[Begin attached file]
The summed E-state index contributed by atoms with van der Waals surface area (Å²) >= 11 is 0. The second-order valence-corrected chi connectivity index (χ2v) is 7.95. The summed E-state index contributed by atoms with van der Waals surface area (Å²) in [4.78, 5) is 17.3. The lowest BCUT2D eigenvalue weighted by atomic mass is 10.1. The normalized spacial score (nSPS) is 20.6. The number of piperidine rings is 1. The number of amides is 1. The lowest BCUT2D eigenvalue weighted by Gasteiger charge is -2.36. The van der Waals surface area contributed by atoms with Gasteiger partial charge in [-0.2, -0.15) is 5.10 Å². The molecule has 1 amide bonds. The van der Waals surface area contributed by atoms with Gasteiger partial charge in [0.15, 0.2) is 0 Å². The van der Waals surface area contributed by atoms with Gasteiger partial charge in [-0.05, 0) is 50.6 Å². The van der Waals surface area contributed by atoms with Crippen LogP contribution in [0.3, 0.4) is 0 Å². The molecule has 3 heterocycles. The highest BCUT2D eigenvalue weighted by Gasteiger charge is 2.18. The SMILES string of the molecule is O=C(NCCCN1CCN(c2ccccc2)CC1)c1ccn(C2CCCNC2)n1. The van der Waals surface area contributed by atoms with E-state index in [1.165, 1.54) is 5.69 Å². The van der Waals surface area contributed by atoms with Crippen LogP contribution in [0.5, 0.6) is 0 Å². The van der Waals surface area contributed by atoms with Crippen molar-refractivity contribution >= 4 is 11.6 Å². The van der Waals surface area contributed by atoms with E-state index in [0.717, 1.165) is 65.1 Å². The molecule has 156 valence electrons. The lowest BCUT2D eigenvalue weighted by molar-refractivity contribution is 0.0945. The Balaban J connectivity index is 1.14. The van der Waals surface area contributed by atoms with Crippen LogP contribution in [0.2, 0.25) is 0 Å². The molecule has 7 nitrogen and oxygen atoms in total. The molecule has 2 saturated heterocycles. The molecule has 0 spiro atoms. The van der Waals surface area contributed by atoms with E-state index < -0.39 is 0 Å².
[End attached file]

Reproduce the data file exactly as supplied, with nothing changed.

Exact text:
The summed E-state index contributed by atoms with van der Waals surface area (Å²) >= 11 is 0. The second-order valence-corrected chi connectivity index (χ2v) is 7.95. The summed E-state index contributed by atoms with van der Waals surface area (Å²) in [4.78, 5) is 17.3. The lowest BCUT2D eigenvalue weighted by atomic mass is 10.1. The normalized spacial score (nSPS) is 20.6. The number of piperidine rings is 1. The number of amides is 1. The lowest BCUT2D eigenvalue weighted by Gasteiger charge is -2.36. The van der Waals surface area contributed by atoms with Gasteiger partial charge in [-0.2, -0.15) is 5.10 Å². The molecule has 1 amide bonds. The van der Waals surface area contributed by atoms with Gasteiger partial charge in [0.15, 0.2) is 0 Å². The van der Waals surface area contributed by atoms with Gasteiger partial charge in [-0.05, 0) is 50.6 Å². The van der Waals surface area contributed by atoms with Crippen LogP contribution in [0.3, 0.4) is 0 Å². The molecule has 3 heterocycles. The highest BCUT2D eigenvalue weighted by Gasteiger charge is 2.18. The SMILES string of the molecule is O=C(NCCCN1CCN(c2ccccc2)CC1)c1ccn(C2CCCNC2)n1. The van der Waals surface area contributed by atoms with E-state index in [1.165, 1.54) is 5.69 Å². The van der Waals surface area contributed by atoms with Crippen LogP contribution in [0.5, 0.6) is 0 Å². The van der Waals surface area contributed by atoms with Crippen molar-refractivity contribution >= 4 is 11.6 Å². The van der Waals surface area contributed by atoms with E-state index in [0.717, 1.165) is 65.1 Å². The molecule has 156 valence electrons. The lowest BCUT2D eigenvalue weighted by molar-refractivity contribution is 0.0945. The Balaban J connectivity index is 1.14. The van der Waals surface area contributed by atoms with Crippen LogP contribution in [0.2, 0.25) is 0 Å². The molecule has 7 nitrogen and oxygen atoms in total. The molecule has 2 saturated heterocycles. The molecule has 0 spiro atoms. The van der Waals surface area contributed by atoms with E-state index < -0.39 is 0 Å².